I’m a Protestant and I haven’t been into organised religion for a long time. I was wondering if it would be a bit odd when we did our twice-monthly gospel Masses because this is a Catholic church. But what I have discovered is that I really love coming to the Masses. There are candles lit everywhere, we get great congregations, it gives you a really nice spiritual feeling. It’s just a beautiful place to be.
I have a group of friends who are dispersed all over the world and we are meeting up in Dublin in December. I am getting tickets for them for one of our gigs in Tallaght so Dublin Gospel Choir is getting known across all sorts of far-flung places!
I’m only one year into my posting in Dublin but one of the things I’m thinking is, God, in two years’ time I’ll have to go through the same rigmarole or packing up my boxes. It’s going to be twice as hard next time because I’ll be leaving Dublin Gospel Choir. It will just be really sad.”

MY PROUD GRANNY THOUGHT I WAS A CELEBRITY – Joey McAleer, 22, from Tallaght, with the choir three years
By day: Masters student in Social Justice in UCD.
By night: Tenor.
“When I was in fifth or sixth class the Dublin Gospel Choir came to my parish with the Nights of Soul – it’s funny now but I still have Mary (Cardiff) and Kevin’s (Carthy) autographs from then! After the concerts, kids are completely starstruck by what they have seen and I was one of them.
Every Christmas my dad and I would go and see the gospel choir sing. I sang in boys’ choirs before but that was always felt very reserved for me, all that standing still. I just wanted to move! When I started the gospel choir, I was just in love with it. It’s definitely my life outside college now.
You might be having the worst day - like I was having a pretty bad day today - but the thought of coming into the choir, it really picks you up.
My granny passed away last September but just before that we had a radio slot on 98fm. She was in the hospital, she had had a stroke and she wasn’t very responsive. The family were at her bedside and they turned on the radio when they knew the choir was coming up. Her eyes just lit up.
She always encouraged me. She came and saw the choir perform in Ballinteer and bought a couple of the CDs and had me sign the back of them like I was some kind of celebrity. She had a picture of the choir with Rod Stewart on her mantelpiece. She was just really, really proud of everything.”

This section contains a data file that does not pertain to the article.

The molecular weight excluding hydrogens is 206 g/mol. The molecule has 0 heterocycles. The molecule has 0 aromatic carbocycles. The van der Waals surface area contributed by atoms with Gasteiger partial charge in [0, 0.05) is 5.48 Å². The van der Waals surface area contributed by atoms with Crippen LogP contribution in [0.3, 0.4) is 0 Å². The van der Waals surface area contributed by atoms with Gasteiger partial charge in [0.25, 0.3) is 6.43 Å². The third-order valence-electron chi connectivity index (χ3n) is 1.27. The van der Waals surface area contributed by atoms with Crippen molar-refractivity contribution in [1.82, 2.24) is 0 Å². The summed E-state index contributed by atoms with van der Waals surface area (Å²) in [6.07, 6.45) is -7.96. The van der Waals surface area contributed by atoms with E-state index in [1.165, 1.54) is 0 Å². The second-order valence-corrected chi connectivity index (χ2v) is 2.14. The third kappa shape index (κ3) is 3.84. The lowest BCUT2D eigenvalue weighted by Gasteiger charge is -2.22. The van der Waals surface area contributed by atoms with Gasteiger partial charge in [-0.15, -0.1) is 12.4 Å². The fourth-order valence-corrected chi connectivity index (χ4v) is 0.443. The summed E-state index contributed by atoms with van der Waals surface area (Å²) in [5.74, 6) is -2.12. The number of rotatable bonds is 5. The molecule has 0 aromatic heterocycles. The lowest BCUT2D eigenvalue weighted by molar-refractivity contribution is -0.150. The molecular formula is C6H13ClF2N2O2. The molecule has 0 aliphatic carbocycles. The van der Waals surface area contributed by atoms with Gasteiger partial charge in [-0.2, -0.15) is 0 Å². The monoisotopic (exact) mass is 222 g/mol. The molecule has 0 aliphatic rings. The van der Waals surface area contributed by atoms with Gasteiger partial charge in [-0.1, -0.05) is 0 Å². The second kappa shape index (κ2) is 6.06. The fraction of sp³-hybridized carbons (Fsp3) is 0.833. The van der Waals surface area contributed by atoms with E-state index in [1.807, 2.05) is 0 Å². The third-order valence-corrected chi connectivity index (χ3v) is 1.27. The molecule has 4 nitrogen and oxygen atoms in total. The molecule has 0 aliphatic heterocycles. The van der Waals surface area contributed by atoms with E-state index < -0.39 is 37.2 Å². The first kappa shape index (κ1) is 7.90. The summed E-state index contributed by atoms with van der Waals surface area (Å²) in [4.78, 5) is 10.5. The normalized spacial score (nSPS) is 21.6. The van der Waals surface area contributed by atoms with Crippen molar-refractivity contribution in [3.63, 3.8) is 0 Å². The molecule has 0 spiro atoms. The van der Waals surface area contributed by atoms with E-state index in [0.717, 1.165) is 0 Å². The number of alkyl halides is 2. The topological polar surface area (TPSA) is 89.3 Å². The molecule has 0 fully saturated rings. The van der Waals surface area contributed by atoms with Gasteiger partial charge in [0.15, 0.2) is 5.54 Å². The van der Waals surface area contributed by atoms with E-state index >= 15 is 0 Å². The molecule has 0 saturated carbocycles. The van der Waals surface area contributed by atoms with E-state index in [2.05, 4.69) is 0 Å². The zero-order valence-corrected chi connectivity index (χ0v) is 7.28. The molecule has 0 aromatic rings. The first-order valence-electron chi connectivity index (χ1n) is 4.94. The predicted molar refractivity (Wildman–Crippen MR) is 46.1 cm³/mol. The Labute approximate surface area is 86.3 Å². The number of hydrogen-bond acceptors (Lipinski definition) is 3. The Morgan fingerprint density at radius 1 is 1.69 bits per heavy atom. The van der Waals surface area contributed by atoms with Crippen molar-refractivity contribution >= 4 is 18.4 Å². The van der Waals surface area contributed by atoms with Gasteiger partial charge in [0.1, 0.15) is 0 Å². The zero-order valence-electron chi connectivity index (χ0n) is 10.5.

THIS IS MY SECOND FAMILY – Caitriona Walsh, 31, born in Dublin, raised in California and Galway, with the choir for 4 years
By day: Microbiologist.
By night: Soprano.
“I went to college in Galway and worked for a while elsewhere but moved to Dublin about four years ago when my boyfriend did. I didn’t know anyone here. When you go to college you have mates from class, it’s kind of built-in. But it’s not like that when you’re working.
When I went to audition all by myself, I was shaking I was so nervous! But Orla told me right then and there that I was in. I haven’t looked back. I just threw myself into it.
We do it because we love it. I think it’s why it goes down so well with the public. It’s like we’re having a party on stage and everyone’s invited.
If you ask any member of the choir they’ll probably tell you that the Nights of Soul are probably their favourite. It’s a full gig, it’s two hours, but we do them generally in community areas, in churches and the like. It’s really rewarding. You probably think we’re on drugs or something we’re so happy all the time, but music is very uplifting like that and we feel like it’s a joy to give it to people.
I find it very spiritual. People come and take away what they want from it. There’s never a message forced on people at all.
I couldn’t imagine my life without it now. It’s an addiction.”

I TURNED MY HOBBY INTO A FULL-TIME JOB – Kevin Carthy, 28, from Firhouse, with the choir for over 9 years
By day: Used to work in finance.
By night: Now a full-time employee of the choir, co-ordinating wedding bookings, corporate events etc.
“I was working in the financial industry for many a year but I always wanted to be in music. I had already started singing at weddings with a group from the choir and it just got busier and busier so they asked if I could look after the administration.
It was a bit of a risk – I had just gotten a mortgage but I thought if I don’t try I won’t ever know how it might have worked out for me.
I deal with the brides and grooms too. We’ve had some strange requests for songs – Sweet Like Chocolate Boy was one that was a bit random. We had to turn that down! The Prayer by Andrea Bocelli is very popular, or Celine Dion. O Happy Day is the most popular one for walking out after the wedding ceremony. It’s pretty joyous – it gets the in-laws and the parents giving it loads!
We do backing singing for other acts, corporate gigs, even funerals. I think I have got the best job in the world. If people are ringing up it’s because they are booking for the happiest day of their lives so it’s a great phone call to be at the other end of.
There is no comparison to the job I had before, it’s just amazing. You’re working with like-minded people, your best friends. Mary (Cardiff) and I joined the same day and Mary and her fiancé are my best friends. I’ll be singing at their wedding and co-ordinating their wedding. Everyone is so close, it’s like a second family.
If this ends, I will still stay with something in music. There’s no going back for me now.”